Sambussa – a delicious meat pie of sorts – is a great way to start an Ethiopian meal at Tadu. SPECIAL TO S.F. EXAMINER/MICHAEL ARES

Sambussa – a delicious meat pie of sorts – is a great way to start an Ethiopian meal at Tadu. SPECIAL TO S.F. EXAMINER/MICHAEL ARES

Tadu a friendly spot for Ethiopian in the Tenderloin

I can well imagine that Tadu Ethiopian Kitchen, a small eatery in the Tenderloin, would be welcome to San Francisco residents who habitually cross the Bay Bridge to get their Ethiopian food fix. It’s not as big as some Ethopian restaurants in Oakland, but it has its own charm, and the food is fresh and authentic.

Tadu has a spare, cafe-like space with a colorful, cheerful menu above the cash register and fewer than 10 tables. Equally as cheery is the proprietor, Elias Shawel, who went out of his way to ensure we knew our way around the menu.

Shawel almost steered us away from the kitfo, because it’s a raw preparation of beef — perhaps not for the squeamish. My dining companion and I steered ourselves back toward it. It’s a carnivore’s delight — delicious doused with mitmita, a spicy-tingly, fiery red ground pepper condiment. The kitfo’s wonderful texture, and creamy, almost lemon-y flavor come from clarified butter.

An easier introduction to Tadu are the lamb tibs – morsels of earthy lamb deeply infused with chili and onion and cooked tender. I couldn’t stop eating the dish. It was great next to the vegetarian combination, which featured a favorite of mine: misir wot (well-spiced split lentils) as well as alicha tikil gomen, a mild and comforting blend of potato and cabbage.

Heat levels tended to stay mild to moderate — friendly to more sensitive tongues, but  easy to remedy for the less faint of heart. Mitmita, dried chilis, may be daintily (or liberally, for the brave) applied for needle-pricking heat, which is followed by a delayed-reaction, smoky burn. Imported by Shawel and hand-ground for extra freshness and character, mitmita is delivered in a bowl to your table by request.  Awaze, a milder, smokier paste made with berbere spice mix, is another topping diners can dollop more liberally.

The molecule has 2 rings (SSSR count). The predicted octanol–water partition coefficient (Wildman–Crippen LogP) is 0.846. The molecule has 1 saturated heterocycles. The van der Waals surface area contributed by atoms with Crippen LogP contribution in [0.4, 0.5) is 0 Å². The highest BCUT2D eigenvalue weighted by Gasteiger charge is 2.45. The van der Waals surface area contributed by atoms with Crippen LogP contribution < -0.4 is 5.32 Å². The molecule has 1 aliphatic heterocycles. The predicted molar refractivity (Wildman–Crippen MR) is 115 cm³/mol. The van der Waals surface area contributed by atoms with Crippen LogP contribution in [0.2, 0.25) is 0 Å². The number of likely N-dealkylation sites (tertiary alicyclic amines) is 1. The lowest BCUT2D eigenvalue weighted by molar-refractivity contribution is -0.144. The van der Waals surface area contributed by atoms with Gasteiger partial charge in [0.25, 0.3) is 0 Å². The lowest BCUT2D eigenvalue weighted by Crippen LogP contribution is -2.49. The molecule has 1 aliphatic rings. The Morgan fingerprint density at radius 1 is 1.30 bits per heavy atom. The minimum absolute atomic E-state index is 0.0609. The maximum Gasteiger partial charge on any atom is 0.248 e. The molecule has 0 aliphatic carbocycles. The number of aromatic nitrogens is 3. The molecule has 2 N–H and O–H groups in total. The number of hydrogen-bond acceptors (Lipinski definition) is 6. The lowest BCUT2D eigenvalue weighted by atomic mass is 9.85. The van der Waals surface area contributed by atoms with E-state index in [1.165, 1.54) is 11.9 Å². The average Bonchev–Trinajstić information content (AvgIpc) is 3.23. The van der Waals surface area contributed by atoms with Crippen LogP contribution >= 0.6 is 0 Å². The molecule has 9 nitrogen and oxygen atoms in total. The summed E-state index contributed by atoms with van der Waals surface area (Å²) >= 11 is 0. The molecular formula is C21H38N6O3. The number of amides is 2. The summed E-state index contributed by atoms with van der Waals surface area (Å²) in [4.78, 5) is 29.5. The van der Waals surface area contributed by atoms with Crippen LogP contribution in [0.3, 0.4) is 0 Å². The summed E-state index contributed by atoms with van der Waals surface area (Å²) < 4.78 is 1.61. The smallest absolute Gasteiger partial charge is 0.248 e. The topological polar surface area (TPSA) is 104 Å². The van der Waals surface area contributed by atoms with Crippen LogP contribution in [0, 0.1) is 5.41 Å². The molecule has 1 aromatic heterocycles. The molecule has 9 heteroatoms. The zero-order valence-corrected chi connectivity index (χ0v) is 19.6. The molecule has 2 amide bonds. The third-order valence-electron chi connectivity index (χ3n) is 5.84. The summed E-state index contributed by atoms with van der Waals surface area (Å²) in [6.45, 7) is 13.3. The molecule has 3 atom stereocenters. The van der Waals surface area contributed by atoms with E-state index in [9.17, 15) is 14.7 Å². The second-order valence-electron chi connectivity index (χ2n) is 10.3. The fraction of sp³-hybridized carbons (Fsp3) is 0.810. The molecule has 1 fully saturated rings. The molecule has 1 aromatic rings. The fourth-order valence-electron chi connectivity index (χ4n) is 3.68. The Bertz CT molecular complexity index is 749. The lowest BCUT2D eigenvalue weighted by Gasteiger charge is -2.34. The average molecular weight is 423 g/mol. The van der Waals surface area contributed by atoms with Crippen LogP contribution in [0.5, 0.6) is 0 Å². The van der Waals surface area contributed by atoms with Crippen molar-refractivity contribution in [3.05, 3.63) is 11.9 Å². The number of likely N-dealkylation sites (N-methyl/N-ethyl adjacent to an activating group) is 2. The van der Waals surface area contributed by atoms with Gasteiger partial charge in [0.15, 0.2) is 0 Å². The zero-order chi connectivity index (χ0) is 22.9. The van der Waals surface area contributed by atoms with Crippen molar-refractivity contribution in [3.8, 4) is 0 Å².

If you have the appetitite, get the sambussa – the Ethiopian version of samosas – to start. Stuffed with beef, they’re mildly spicy, and fried, covered in little bubbles. They’re surprisingly light; the meat is finely chopped, and bright with spices.

One thing that makes Tadu stand out from other Ethiopian eateries is that the servers really try to translate Ethiopian food for those who aren’t familiar with it. Tadu is an unintimidating place to eat and quite friendly — perhaps friendlier than some popular Ethiopian spots in Oakland. It’s also small, and the food is served in a timely manner.

If anything, the food is deeply soulful, as is the gentle-voiced man who runs the place. During the day, for all intents and purposes, it’s a peaceful one-man show. In the evening, it fills up quickly with leisurely diners, leaving some to stand around in front of the door, hoping a table will become available.

Tadu Ethiopian Kitchen
Location: 484 Ellis St., S.F.
Contact: (415) 409-6649, http://taduethiopiankitchen.com/
Hours: 11:30 a.m. to 9 p.m. daily
Suggested dishes: Sambussa ($4), lamb tibs ($13.95), vegetarian combination ($11.95)
Price range: $4 to  $14.50
Reservations: Not acceptedElias ShawelEthopian foodFood and WineTaduTadu Ethiopian Kitchen

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